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We're here with practical tax information for your business. Find out about business taxes, tax planning and more.


We've scoured the web to get you the most up-to-date advice which includes the most useful tools on offer from the officials themselves.

Effective tax planning is essential if you are to minimise your tax bills. Simple tax planning can significantly reduce your tax liabilities.

The self-assessment tax return is an unavoidable burden if you are liable for self-employed tax or have complicated income tax affairs.

Corporation tax is charged on a company's profits. If you trade as a limited company, ensure that paying this tax is as painless as possible.

National Insurance Contributions (NICs) are payable whether you are self-employed or employed by your own company, although different rates apply.

As well as your legal obligations, you’ll want to ensure that payroll is painless and that you use any opportunities to improve your tax-efficiency.


Effective VAT planning aims to ensure that VAT is relatively painless, and that you are reclaiming as much as possible of the VAT you pay.

Capital gains are made when you sell something for more money than you paid for it. As a result, you can be subject to tax. Take professional advice.

Business property taxes apply to businesses with commercial premises.There are two commercial property taxes: business rates and stamp duty land tax.

If you have tax problems or face a tax investigation, it pays to seek professional advice and you must act rather than just hoping for the best.

One in three self-employed workers not insured

18 June 2019

Almost one third of the UK's self-employed workers have no protection against the risks associated with running a business, according to a new report.

A survey of 400 self-employed people, carried out by Qdos in partnership with Research in Insurance, has found that 29% of UK self-employed workers polled do not have any insurance at all. It means they are taking "unnecessary financial risk" according to Qdos.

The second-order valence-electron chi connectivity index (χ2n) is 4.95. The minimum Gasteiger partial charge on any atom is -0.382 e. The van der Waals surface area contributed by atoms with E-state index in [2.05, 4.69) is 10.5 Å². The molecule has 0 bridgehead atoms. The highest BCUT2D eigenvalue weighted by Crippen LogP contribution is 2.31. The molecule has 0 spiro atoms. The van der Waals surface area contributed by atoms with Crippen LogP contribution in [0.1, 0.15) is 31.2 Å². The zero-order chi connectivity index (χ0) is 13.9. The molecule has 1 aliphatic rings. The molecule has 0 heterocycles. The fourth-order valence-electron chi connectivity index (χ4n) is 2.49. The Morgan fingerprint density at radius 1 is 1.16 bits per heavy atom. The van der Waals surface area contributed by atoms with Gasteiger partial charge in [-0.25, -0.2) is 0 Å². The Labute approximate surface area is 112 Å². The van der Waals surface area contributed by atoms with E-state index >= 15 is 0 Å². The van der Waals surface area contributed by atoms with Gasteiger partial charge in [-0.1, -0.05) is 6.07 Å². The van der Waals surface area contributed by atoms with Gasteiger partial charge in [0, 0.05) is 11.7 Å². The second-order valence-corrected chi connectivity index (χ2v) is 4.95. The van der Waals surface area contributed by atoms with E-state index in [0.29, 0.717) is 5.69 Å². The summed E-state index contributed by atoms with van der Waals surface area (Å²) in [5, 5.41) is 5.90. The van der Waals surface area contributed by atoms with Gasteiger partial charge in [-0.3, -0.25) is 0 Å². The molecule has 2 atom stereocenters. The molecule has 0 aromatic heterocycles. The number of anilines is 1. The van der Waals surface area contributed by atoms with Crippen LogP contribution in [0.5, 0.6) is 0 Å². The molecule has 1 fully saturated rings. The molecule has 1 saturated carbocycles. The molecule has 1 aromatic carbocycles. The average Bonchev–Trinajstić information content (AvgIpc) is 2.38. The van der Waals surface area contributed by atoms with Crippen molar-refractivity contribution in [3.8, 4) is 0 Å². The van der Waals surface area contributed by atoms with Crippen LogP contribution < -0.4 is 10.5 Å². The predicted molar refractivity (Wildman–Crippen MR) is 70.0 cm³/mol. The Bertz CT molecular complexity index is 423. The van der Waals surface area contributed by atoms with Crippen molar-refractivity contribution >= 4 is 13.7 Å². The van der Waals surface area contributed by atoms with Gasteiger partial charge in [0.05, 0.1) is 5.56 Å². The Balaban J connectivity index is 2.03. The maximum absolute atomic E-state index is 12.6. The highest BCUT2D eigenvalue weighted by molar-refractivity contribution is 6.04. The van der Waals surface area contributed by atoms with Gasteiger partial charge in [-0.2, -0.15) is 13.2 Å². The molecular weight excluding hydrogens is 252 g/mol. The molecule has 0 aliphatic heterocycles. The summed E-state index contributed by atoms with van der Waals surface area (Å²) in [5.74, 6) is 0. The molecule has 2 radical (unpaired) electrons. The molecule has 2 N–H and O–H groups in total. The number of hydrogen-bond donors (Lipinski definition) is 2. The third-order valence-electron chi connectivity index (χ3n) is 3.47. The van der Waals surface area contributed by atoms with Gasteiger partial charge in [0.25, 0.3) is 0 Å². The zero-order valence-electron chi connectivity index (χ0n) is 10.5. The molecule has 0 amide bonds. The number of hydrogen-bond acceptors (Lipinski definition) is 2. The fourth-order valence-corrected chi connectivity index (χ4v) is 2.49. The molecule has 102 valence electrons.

This group of workers (83% of whom are sole-traders) said they do not hold insurance for the following reasons:

  • 53% do not think they need it;
  • 25% said it's too expensive;
  • 17% have never considered it at all;
  • 8% are looking to buy insurance;
  • 1% can't find the right policy;
  • 1% say they are self-insured;
  • 5% gave other reasons.

Of the 71% of individuals who hold at least one form of insurance, the most common policy is public liability insurance (64%). Higher earners (£50k+ annual turnover) are more likely to have insurance in place (95%), while those earning under £50k a year are less likely (63%).

"Self-employed workers are exposed to all kinds of risks on a daily basis - many of which they have no control over and cannot see coming," said Seb Maley, ceo of Qdos, a self-employment insurance provider.

"When running a small business, there's no escaping the fact that you might have an accident and not be able to work, make a mistake for which you're liable or even be investigated by the taxman.

"Sole traders do not have the luxury of being protected by their limited company either. This means that if an incident does happen, they will be personally liable should they not hold insurance. Given [that] challenging HMRC, for example, can cost individuals thousands of pounds, the old adage it's better to be safe than sorry has never been truer."

Written by Rachel Miller.

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